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Jakarta Post

Airlines in the middle of coronavirus storm

  • Chappy Hakim and Tommy Tamtomo


Jakarta   /   Fri, August 7 2020   /  01:00 am
A stewardess of Israir Airlines wearing full PPE (personal protective equipment) prepares for take off from the Ben Gurion International Airport near the central Israeli city of Tel Aviv to southern Israeli Red Sea resort city of Eilat amid the COVID-19 pandemic, on June 16, 2020. (AFP/GIL COHEN-MAGEN )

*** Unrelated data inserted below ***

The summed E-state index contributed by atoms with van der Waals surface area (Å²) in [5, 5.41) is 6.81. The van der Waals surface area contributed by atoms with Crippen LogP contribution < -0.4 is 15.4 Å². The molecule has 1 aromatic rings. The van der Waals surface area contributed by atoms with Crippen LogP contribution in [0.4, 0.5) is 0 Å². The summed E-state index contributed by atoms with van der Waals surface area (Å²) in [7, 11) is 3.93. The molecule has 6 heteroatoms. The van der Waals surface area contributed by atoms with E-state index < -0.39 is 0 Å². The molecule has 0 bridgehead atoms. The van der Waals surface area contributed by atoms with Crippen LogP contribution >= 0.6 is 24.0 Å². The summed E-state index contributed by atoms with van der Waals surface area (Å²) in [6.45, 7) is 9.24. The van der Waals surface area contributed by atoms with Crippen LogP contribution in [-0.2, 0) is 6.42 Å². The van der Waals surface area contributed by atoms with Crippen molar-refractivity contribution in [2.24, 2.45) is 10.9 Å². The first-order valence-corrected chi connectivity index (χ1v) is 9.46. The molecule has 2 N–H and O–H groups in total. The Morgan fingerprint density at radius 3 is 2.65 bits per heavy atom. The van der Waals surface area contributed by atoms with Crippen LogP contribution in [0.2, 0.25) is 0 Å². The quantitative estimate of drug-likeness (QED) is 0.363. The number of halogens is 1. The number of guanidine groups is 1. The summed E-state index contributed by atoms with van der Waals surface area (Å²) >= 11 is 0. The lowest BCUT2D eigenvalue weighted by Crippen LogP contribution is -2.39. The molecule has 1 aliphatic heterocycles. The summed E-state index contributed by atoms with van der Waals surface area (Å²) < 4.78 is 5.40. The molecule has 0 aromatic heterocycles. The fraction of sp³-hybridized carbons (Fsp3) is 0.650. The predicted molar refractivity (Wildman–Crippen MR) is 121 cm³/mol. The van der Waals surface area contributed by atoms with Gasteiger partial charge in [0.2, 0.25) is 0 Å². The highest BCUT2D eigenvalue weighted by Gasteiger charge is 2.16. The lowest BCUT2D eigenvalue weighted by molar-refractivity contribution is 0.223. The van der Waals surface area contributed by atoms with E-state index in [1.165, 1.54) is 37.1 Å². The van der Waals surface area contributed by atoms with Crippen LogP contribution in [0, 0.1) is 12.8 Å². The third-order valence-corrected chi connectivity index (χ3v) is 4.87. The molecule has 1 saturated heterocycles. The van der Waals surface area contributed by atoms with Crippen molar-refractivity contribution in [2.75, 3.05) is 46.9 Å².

One of the industries hardest hit by the COVID-19 pandemic is civil aviation. The global health crisis has forced airline companies to ground their planes and lay off workers. Many are even on the verge of bankruptcy due to severe travel restrictions, if not given government bailouts. Understandably, the travel restrictions and the strict health protocols such as physical distancing, compulsory wearing of masks, health certificates and additional time needed for all the checks for air passengers have caused most people to avoid traveling by air. This in turn has slashed airline revenues and put them in severe liquidity crises. Physical-distancing rules require airlines to initially limit seat capacity to 50 percent. Even though the Transportation Ministry has eased restrictions to 70 percent seat capacity and lengthened the validity of health certificates from three days to two wee...